It read: "Men are like dirty diapers"!
© Roland Brown 2015, 2020
While sitting in the courtroom waiting to start a jury trial in a rural county, I caught a bit of the testimony in the trial ahead of mine. What I observed reminded me of one of the challenges lawyers face in presenting a client to a jury. Trials happen quickly and, as we know, you never get a second chance to make a good first impression. A young lady, trying to regain custody of her pre-teen daughter, was wearing a revealing cocktail dress which did little to create the best image of a caring mother of a pre-teen child in the minds of the jurors. The negative impression her attire created was further reinforced when the father’s lawyer, over the objection of her lawyer, made her admit that a bumper sticker on her pickup truck parked outside read “Men are like dirty diapers; they are full of sh*t and they are always on your a$$ .” Rightly or wrongly, the mother lost her bid for custody.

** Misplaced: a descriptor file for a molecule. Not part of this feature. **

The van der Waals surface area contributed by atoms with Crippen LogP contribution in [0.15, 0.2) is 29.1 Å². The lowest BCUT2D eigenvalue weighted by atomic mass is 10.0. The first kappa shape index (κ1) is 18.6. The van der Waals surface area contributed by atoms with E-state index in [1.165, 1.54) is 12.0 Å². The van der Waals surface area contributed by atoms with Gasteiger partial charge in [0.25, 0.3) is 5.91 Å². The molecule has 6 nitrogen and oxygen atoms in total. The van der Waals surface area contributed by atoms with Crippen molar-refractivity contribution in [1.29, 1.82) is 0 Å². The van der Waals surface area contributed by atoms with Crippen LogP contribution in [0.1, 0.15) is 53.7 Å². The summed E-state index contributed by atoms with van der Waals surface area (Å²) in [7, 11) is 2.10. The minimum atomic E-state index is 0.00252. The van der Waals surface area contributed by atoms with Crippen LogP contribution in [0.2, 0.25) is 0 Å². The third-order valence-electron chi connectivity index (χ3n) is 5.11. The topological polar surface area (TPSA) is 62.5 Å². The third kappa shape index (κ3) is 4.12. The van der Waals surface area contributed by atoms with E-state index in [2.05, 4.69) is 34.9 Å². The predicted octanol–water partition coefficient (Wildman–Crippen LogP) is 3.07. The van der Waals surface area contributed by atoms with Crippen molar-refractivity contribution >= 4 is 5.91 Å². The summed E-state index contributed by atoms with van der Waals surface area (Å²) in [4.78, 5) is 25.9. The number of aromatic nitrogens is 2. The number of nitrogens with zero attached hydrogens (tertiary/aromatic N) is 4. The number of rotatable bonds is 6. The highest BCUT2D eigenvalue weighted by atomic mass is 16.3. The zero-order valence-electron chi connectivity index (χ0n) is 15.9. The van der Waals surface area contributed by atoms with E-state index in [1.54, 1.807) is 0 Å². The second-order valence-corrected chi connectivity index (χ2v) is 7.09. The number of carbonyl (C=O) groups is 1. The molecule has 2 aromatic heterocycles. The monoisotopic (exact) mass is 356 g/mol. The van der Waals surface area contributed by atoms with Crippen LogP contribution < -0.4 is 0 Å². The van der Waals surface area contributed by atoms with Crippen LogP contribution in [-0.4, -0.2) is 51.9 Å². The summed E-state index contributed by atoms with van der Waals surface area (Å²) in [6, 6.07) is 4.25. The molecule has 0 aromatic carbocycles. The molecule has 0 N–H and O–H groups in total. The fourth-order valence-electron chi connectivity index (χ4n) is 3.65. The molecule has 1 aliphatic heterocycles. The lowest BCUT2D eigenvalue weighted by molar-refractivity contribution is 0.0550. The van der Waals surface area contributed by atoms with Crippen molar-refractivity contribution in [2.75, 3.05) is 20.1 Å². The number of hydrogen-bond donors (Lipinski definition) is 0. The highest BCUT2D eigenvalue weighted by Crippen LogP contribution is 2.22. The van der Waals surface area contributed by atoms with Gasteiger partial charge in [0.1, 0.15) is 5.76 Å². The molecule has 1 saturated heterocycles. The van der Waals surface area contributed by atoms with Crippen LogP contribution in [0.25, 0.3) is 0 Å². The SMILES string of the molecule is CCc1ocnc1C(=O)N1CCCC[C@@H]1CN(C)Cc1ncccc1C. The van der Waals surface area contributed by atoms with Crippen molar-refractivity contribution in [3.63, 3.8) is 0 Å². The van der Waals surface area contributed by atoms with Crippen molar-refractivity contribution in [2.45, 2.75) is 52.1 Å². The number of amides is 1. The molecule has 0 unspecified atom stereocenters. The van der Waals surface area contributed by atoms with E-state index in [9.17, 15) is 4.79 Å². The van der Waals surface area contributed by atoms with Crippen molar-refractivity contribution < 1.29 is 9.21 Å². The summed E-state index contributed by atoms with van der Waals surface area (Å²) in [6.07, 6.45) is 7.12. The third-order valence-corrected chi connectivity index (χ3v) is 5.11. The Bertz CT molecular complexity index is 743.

In one of my own trials, the defendant, an arrogant sort who had bragged to his lawyer that I’d never lay a glove on him at trial, wore an eyepopping diamond ring to trial. You can imagine that the presence of that ring flashing in the jurors’ eyes made it easier for them to award my injured client a large verdict against him and his company.
Judges and jurors look for something objective to confirm or refute the testimony presented at trial because they assume every litigant will try to put the best spin on their side of the story. Therefore, things such as certain attire, bumper stickers, jewelry, tattoos, and behavior of the parties observed by jurors in the hallway can spell the difference between winning and losing at trial. The effective trial lawyer will discuss with the client how to dress, use of appropriate language, how to react to attacks at trial, and similar things so that an otherwise winning presentation is not torpedoed by something that could be easily avoided.